Following France's pitiful exit from Euro 2008 - which was reminiscent of a similar national disgrace at the 2002 World Cup - many former players and managers have as usual debated the whys and hows of this latest embarrassment.
Yes, les Bleues were pitted against a resolute Romania outfit alongside Italy and Holland in the 'Group of Death'. Yes, they did miss their inspirational leader Patrick Vieira and, later, their primary creative force Franck Ribery.
But where was the passion that the French pride themselves on in so many aspects of life? Where was the drive, the hunger? Where was the quality? They shipped six goals and scored just one. Things don't add up...
Even without a couple of key players, Raymond Domenech still had the luxury of leaving the experienced David Trezuguet and Philippe Mexes out of the squad as well as the much-vaunted Hatem Ben Arfa.
Instead, he went with the tried-and-tested players such as Abidal, Thuram, Sagnol and Gallas. However, it is no surprise that such players struggled given the disappointing seasons they suffered at their respective clubs. Sagnol made just 9 appearances for Bayern Munchen all season, Thuram spent most of his time warming the bench in Spain. Players who were hardly at the peak of their game!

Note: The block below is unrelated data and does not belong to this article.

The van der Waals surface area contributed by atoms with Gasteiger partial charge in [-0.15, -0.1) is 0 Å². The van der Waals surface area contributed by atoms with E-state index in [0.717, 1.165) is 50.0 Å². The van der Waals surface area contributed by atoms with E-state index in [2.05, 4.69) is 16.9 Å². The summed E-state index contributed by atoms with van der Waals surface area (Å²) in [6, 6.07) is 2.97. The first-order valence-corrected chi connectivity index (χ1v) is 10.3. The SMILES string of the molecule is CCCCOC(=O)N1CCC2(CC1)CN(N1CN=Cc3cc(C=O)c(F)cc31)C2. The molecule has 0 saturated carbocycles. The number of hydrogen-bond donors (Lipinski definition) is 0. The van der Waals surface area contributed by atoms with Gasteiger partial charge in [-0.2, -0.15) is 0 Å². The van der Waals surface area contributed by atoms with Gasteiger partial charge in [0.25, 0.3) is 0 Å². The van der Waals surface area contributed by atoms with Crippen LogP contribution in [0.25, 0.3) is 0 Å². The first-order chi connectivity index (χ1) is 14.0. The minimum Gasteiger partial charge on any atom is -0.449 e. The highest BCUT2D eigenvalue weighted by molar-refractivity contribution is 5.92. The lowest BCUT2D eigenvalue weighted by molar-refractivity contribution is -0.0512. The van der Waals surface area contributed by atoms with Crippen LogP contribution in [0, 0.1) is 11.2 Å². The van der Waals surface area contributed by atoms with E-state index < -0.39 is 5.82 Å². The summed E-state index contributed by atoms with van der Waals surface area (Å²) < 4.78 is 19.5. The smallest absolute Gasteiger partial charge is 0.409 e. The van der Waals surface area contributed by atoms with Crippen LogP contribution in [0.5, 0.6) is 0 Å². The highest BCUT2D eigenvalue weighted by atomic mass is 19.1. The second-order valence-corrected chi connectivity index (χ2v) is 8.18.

Much has been made of Domenech's role in their downfall and questions will continue to swirl around the French press as to why Anelka was preferred to Benzeman initially, why Nasri and Diarra didn't get more minutes and why Domenech only gave starts to 15 different players over the course of a tight schedule. Why didn't France show more class and attacking verve against Romania in their must-win game?
Did Domenech not trust his so-called 'squad players' to perform? Whilst the French Ligue 1 has never been known as a strong, competitive league, a large number of players that represented the country at this year's tournament ply their trade abroad.
Nevertheless, it is still the responsibility of a group of players with an enviable amount of talent and an ideal blend of youth and experience to do what is expected of them by millions of fans and that for which they are so handsomely rewarded. They shirked this responsibility. When the going got tough, which of the players held their hand up? Who inspired? Who got angry? Nobody.
Domenech will learn his fate on 3 July at a meeting held by the FFF in Paris. There is plenty of evidence for those after his head. Likewise, there is a case for many of the new generation of players to replace some of the deadwood. The investigation has but begun.